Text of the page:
(Host) Rutland residents will get a chance to talk about what they’d like to see happen in the city Wednesday night at a public forum sponsored by Rutland’s Creative Economy.
As VPR’s Nina Keck reports, organizers are hoping for a big turnout similar to what the group had at its inception four years ago.
(Keck) Tara Kelly, chair of Rutland’s Creative Economy, says over four hundred people showed up four years ago to dream big about what they wanted Rutland to become.
A long list of hopes and ideas was eventually whittled down to four key priorities: improving recreational opportunities, promoting local arts and culture, enhancing economic and environmental sustainability, and expanding the public outdoor spaces in downtown Rutland.
(Kelly) "People said that they would like to be out and about and get a better feeling of public outdoor spaces in Rutland. And so they really identified the downtown as a key place that they wanted to gather and see their neighbors, to enjoy themselves during their time off."
(Keck) In response, Rutland launched Friday Night Live, a popular series of outdoor block parties that hundreds now regularly attend. Michael Coppinger, executive director of Rutland’s Downtown Partnership, says it’s been tremendous for local businesses.
(Coppinger) "I know when I’ve talked with shop owners who’ve come in to downtown and want to start their business in downtown, they’ve specifically looked at Center street because that’s where Friday Night Live is. So that alone increases the property values for those properties on Center Street."
(Keck) Creative Economy volunteers are also working to renovate an outdoor alley in downtown Rutland that will provide even more public space.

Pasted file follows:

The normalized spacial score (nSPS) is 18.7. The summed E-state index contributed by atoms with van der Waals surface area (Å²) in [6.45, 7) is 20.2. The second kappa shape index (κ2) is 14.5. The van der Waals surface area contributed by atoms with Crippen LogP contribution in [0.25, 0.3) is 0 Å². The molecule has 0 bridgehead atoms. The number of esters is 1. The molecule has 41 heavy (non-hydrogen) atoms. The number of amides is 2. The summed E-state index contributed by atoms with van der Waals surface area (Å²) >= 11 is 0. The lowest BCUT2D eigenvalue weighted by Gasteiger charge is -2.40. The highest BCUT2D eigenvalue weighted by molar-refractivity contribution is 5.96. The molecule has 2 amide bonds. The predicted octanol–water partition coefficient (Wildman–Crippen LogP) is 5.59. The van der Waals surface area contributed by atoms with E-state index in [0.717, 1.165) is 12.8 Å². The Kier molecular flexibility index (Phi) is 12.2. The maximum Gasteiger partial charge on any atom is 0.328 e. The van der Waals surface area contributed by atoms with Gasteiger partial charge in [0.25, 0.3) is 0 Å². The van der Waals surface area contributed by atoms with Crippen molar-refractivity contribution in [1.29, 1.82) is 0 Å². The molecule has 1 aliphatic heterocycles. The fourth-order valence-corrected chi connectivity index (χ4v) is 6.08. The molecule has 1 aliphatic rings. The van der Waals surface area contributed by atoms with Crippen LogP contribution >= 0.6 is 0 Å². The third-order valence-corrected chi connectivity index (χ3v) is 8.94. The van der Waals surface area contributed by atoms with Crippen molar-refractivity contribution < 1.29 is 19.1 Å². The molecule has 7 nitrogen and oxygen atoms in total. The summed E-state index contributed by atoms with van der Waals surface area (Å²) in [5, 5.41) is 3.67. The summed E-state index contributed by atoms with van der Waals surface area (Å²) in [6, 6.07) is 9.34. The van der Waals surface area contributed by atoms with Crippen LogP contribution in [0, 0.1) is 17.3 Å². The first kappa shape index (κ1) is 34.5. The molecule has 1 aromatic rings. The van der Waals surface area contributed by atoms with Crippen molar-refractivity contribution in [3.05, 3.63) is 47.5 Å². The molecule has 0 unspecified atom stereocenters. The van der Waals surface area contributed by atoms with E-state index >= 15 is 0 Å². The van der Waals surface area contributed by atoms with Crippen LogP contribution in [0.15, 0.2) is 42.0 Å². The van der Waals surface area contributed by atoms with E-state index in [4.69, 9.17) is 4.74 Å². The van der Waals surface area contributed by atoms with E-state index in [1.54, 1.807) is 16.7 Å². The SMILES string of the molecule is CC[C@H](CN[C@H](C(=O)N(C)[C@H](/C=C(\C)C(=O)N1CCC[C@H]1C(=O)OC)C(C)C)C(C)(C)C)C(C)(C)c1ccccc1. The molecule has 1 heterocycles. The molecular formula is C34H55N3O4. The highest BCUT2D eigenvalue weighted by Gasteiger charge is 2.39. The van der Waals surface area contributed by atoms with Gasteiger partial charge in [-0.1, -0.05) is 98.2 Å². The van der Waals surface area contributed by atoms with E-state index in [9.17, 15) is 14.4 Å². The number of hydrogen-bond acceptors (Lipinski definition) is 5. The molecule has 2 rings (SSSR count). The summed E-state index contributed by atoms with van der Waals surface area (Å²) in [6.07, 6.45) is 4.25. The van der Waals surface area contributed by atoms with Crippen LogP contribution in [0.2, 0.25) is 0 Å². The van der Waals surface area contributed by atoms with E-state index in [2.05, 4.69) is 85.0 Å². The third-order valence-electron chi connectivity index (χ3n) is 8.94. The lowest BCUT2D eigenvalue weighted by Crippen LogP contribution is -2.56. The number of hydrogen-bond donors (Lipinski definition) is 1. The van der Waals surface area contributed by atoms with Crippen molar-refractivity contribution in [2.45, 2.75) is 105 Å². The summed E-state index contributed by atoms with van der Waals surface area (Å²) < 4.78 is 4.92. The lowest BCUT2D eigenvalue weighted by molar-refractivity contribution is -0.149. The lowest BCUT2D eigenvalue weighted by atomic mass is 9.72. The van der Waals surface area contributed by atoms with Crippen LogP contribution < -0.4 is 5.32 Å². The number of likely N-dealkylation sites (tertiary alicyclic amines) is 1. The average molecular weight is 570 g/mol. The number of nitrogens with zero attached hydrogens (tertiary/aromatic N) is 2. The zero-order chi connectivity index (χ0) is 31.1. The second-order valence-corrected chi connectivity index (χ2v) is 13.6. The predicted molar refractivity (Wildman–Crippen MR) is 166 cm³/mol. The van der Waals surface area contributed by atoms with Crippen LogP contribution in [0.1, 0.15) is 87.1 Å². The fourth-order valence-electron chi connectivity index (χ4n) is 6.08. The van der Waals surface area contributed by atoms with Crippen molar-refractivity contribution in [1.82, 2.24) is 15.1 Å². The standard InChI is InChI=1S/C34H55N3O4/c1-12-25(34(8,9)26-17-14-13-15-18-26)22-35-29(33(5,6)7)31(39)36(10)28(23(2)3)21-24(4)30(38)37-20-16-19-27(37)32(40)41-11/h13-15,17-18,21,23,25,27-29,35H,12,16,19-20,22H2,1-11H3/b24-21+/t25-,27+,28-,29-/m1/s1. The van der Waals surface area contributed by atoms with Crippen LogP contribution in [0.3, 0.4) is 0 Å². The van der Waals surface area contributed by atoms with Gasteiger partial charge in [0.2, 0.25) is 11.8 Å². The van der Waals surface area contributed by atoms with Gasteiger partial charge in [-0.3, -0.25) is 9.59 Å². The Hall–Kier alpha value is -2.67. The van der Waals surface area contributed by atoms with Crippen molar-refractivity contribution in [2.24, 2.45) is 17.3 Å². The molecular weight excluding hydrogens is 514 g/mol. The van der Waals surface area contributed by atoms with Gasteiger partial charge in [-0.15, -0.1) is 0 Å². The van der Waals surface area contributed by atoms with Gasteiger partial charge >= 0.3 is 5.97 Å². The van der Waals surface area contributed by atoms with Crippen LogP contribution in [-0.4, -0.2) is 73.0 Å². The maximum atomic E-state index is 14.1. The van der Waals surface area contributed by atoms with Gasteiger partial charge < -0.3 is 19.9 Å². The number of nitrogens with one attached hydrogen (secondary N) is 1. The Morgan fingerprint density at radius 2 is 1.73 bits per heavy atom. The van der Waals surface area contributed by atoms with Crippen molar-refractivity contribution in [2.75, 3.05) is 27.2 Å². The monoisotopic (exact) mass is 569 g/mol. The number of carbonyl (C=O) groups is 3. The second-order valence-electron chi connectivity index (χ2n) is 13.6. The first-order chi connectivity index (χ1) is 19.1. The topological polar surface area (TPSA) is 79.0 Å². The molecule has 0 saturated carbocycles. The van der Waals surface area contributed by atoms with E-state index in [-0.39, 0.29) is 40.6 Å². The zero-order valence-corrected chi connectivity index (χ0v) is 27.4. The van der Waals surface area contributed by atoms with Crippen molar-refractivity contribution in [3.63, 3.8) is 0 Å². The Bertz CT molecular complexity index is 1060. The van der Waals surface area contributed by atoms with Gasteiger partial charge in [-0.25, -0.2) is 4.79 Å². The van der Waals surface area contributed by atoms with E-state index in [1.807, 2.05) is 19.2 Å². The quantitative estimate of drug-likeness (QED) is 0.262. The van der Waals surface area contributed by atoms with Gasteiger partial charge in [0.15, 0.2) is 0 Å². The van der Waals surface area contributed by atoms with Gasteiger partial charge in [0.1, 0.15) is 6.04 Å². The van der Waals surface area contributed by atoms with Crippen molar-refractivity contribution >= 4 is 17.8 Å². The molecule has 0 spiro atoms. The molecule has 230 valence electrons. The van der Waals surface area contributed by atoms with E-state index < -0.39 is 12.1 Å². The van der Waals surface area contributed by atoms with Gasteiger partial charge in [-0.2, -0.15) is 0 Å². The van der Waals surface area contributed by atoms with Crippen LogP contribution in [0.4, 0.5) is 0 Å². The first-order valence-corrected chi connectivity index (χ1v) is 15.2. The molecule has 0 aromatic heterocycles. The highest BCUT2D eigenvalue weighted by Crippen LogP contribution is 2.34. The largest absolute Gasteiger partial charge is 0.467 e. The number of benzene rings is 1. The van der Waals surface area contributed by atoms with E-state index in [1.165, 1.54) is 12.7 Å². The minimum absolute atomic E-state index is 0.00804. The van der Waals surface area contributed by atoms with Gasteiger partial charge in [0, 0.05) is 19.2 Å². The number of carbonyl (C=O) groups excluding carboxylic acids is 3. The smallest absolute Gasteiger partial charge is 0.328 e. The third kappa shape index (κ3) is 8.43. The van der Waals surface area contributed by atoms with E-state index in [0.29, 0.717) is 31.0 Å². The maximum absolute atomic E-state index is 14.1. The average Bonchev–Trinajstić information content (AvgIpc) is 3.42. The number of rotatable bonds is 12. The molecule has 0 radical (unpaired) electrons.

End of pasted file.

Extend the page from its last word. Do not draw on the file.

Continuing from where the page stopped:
It’s a project that’s received nearly $1 million in funding. Tara Kelly says they just found out that another project they’ve been working on – an outdoor bike and pedestrian path – will get $300,000 in state funding.
(Kelly) "We’ve leveraged over $1.3 million in the last two years in funds for our projects."
(Keck) And she says that doesn’t take into account the $1 million in revenue generated by Rutland’s year round farmer’s market – another project the creative economy – along with other local organizations – helped launch.
Paul Costello, executive director of the Vermont Council on Rural Development, says Rutland’s accomplishments are impressive.
(Costello) "State and federal resources don’t start things, they follow things. And it’s really about community leadership that makes things happen."
(Keck) Costello says communities all over Vermont are harnessing grassroots energy to promote their own economic development. In Hardwick, he says, they created a community supported local restaurant. In St. Johnsbury, they’ve dramatically expanded their farmer’s market. In Manchester, Costello says they’re working to expand broadband Internet coverage.
Back in Rutland, creative economy volunteers say what they’ve accomplished in the last four years is exciting. But Tara Kelly and Jim Sabataso say it’s time to seek out new ideas.
(Kelly – Sabataso) "In any good community planning process you ask yourself, ‘What else?’ It’s four years. Things have changed, circumstances have changed. I think it’s time we look back at the community and say, ‘Be a part of this. We want you to see the positive things we’re doing and share your positive ideas as well and look toward the future.’"
(Keck) Just think, they say, of what the community can accomplish in another four years.
For VPR News, I’m Nina Keck in Rutland.
(Host) Rutland’s Creative Economy Forum will be held Wednesday night from 6 to 9 at the Paramount Theatre.